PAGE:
And so the colorless sap, that is the Unified Field value, and that is the Absolute, and that the truth of the rose is that the rose is nothing but colorless sap. It’s actually colorless sap. And the idea that you’re holding a rose in your hand is maya, an illusion.
And this is actually close, but not accurate, because that which is the word maya means, it doesn’t mean illusion. It means the word appearance. Appearance.
If we were to take it out of its literal context, that which is not, Maya literally means that which is not, but we’re not literalists. Literalism is the foundation of fundamentalism, and fundamentalism is the certain destruction of any body of wisdom.
To step out of the literalism and into the connotative, out of the denotative and into the connotative, we have to take the word Maya and see what its intent is. It is closest to the English word appearance.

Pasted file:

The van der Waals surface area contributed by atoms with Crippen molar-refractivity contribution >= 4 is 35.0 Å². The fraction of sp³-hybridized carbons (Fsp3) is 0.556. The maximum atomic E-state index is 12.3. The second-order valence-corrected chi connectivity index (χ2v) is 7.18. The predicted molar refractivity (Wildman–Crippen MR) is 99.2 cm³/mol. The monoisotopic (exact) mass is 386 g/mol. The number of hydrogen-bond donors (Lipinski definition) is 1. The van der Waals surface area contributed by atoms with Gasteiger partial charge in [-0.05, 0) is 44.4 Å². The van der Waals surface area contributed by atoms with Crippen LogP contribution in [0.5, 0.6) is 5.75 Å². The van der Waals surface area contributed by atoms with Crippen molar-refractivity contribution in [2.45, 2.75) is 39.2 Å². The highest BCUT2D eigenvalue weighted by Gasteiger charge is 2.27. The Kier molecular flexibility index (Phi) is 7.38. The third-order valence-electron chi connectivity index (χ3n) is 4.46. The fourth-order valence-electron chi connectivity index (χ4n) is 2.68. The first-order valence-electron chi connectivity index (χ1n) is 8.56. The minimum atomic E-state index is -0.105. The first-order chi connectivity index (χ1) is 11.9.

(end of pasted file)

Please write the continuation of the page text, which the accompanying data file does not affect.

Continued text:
[05:30] Appearance Requires Some Action
Think for a moment of, you’re floating in a big, broad, flat ocean. Something that some of you have done in your lifetime; floated in the ocean. And if the ocean was on a very flat day, a mirror-like surface, flat in all directions, the sun is shining.
There’s a giant vast body of water, inconceivably large, stretching for thousands of miles out from where you’re swimming close to the beach, and then something happens.
Some of that water, which is also ocean, some of that water curves itself into a swell, a wave, and that wave begins moving toward the shore. And now, suddenly, it’s no longer a flat mirror-like surface. Something has appeared in that surface.
What is it that has appeared? Curved ocean has appeared. Curved ocean. It’s an appearance, but it’s not an illusion.